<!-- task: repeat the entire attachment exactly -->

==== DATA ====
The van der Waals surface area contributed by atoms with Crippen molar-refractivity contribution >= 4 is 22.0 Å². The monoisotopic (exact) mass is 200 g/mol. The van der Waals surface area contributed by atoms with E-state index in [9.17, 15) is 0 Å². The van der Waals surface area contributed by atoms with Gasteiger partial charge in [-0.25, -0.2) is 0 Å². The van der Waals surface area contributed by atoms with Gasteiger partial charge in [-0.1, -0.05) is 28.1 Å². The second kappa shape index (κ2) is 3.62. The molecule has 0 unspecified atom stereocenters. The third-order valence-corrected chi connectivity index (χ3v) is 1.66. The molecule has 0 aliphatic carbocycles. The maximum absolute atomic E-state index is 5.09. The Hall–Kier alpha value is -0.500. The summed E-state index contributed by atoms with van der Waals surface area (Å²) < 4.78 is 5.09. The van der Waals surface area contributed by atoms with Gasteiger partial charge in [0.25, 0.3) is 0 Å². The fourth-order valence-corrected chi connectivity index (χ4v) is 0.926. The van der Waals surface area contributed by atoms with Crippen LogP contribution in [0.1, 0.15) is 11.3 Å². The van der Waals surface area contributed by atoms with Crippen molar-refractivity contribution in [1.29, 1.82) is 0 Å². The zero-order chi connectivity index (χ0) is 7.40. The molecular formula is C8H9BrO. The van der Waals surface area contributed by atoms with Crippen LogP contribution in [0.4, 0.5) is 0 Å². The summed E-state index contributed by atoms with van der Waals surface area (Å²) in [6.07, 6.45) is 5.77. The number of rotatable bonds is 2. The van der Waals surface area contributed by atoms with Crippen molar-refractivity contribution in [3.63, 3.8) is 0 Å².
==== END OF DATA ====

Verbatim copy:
The van der Waals surface area contributed by atoms with Crippen molar-refractivity contribution >= 4 is 22.0 Å². The monoisotopic (exact) mass is 200 g/mol. The van der Waals surface area contributed by atoms with E-state index in [9.17, 15) is 0 Å². The van der Waals surface area contributed by atoms with Gasteiger partial charge in [-0.25, -0.2) is 0 Å². The van der Waals surface area contributed by atoms with Gasteiger partial charge in [-0.1, -0.05) is 28.1 Å². The second kappa shape index (κ2) is 3.62. The molecule has 0 unspecified atom stereocenters. The third-order valence-corrected chi connectivity index (χ3v) is 1.66. The molecule has 0 aliphatic carbocycles. The maximum absolute atomic E-state index is 5.09. The Hall–Kier alpha value is -0.500. The summed E-state index contributed by atoms with van der Waals surface area (Å²) < 4.78 is 5.09. The van der Waals surface area contributed by atoms with Gasteiger partial charge in [0.25, 0.3) is 0 Å². The fourth-order valence-corrected chi connectivity index (χ4v) is 0.926. The van der Waals surface area contributed by atoms with Crippen LogP contribution in [0.1, 0.15) is 11.3 Å². The van der Waals surface area contributed by atoms with Crippen molar-refractivity contribution in [1.29, 1.82) is 0 Å². The zero-order chi connectivity index (χ0) is 7.40. The molecular formula is C8H9BrO. The van der Waals surface area contributed by atoms with Crippen LogP contribution in [0.4, 0.5) is 0 Å². The summed E-state index contributed by atoms with van der Waals surface area (Å²) in [6.07, 6.45) is 5.77. The number of rotatable bonds is 2. The van der Waals surface area contributed by atoms with Crippen molar-refractivity contribution in [3.63, 3.8) is 0 Å².